We should begin by making clear exactly what Chris Brown did to Rihanna in 2009. He has not "been accused of being involved in violence against his partner" as Dame Tariana Turia bizarrely said yesterday. And his actions were not "considered only odious enough to warrant community service" as a hapless post on The Daily Blog claims.
Brown was convicted of felony assault in 2009 on the basis of a police statement that describes a vicious and prolonged attack on his then-girlfriend – biting, strangling and a "barrage" of punches that "caused Robyn F.’s mouth to fill with blood and blood to splatter all over her clothing and the interior of the vehicle." He told her he was going to kill her and it ended only when he fled after someone heard her screaming and called the police.
Brown was wealthy enough to afford the kind of lawyers who could get him a very good plea deal: counselling, community work and five years' probation.
Probation did not go well. In 2011, he "went berserk" after a challenging Good Morning America interview. The following year, he was part of an ugly nightclub brawl in which a number of bystanders were injured. The next year he punched and threatened to kill Frank Ocean in a dispute over a parking space, also verbally abusing Ocean, who had recently come out, as a "faggot".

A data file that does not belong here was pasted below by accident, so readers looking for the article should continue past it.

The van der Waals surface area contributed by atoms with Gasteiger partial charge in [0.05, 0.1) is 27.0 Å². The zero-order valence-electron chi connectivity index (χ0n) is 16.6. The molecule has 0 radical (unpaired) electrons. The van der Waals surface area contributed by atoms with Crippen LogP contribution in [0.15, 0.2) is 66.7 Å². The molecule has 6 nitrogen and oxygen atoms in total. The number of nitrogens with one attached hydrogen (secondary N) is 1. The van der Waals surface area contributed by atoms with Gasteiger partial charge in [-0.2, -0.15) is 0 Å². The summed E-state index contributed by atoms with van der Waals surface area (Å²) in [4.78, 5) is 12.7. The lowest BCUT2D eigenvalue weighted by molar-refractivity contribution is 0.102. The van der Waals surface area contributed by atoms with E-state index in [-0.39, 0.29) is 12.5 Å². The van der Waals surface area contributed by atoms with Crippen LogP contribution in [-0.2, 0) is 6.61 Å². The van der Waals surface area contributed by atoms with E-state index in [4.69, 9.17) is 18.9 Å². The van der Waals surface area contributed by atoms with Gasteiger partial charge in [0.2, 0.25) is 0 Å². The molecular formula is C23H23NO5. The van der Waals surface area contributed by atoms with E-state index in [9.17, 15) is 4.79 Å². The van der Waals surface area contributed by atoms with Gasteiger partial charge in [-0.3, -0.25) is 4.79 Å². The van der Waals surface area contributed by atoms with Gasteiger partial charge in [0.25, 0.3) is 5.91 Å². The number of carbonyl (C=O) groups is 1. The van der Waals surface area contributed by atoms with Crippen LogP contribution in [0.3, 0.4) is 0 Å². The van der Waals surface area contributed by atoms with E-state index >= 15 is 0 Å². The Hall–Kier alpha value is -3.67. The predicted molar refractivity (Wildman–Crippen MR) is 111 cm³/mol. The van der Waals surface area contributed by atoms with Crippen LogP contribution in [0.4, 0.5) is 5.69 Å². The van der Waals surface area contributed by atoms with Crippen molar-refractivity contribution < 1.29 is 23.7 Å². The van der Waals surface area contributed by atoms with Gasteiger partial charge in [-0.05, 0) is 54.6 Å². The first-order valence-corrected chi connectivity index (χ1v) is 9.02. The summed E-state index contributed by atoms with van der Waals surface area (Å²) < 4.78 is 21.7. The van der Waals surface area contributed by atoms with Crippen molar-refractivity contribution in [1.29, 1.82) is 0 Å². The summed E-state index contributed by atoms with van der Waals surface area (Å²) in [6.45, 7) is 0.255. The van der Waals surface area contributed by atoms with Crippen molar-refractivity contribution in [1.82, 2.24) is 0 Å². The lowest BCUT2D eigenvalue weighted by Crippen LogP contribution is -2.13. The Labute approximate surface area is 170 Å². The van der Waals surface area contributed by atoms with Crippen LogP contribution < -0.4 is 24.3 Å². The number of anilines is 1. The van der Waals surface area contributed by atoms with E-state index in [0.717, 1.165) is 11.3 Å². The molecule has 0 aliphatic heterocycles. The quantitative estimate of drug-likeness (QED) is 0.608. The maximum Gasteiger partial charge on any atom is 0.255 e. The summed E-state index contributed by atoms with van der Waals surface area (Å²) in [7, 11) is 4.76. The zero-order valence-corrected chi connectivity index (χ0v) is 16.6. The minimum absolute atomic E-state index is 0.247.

In 2013 his lawyers negotiated him out of a hit and run charge after an incident in which he was described as highly aggressive and calling the victim a "bitch". In the same year, he launched an unprovoked attack on two men who had tried to join in a fan photo with him, shouting “I’m not into this gay shit, I’m into boxing."
It was this last assault that finally brought his probation into question. His lawyers announced that he would voluntarily enter a drug rehab facility, where his goal would be to "gain focus and insight into his past and recent behavior, enabling him to continue the pursuit of his life and his career from a healthier vantage point". He didn't complete his three-month programme because he was thrown out for "breaking program rules by acting violently."
A judge committed him to another rehab facility, warning that if he left that one he would go to jail. He was kicked out of that one too. And was thus duly sentenced to a year's jail, less the time spent in rehab, and eventually served only half of that time because California's jails are overcrowded with non-violent drug offenders.
This year his probation formally expired. Unfortunately, his violent nature did not. In May, he was charged with battery after he and a member of his entourage beat a man he argued with at a basketball court. Again, the victim suddenly declined to press charges.
Chris Brown may well be sincere in his desire to beat his demons and change his ways. But the idea that he is anywhere near that place now, and that he can credibly act as an anti-violence advocate to the youth of New Zealand, is flat-out ludicrous.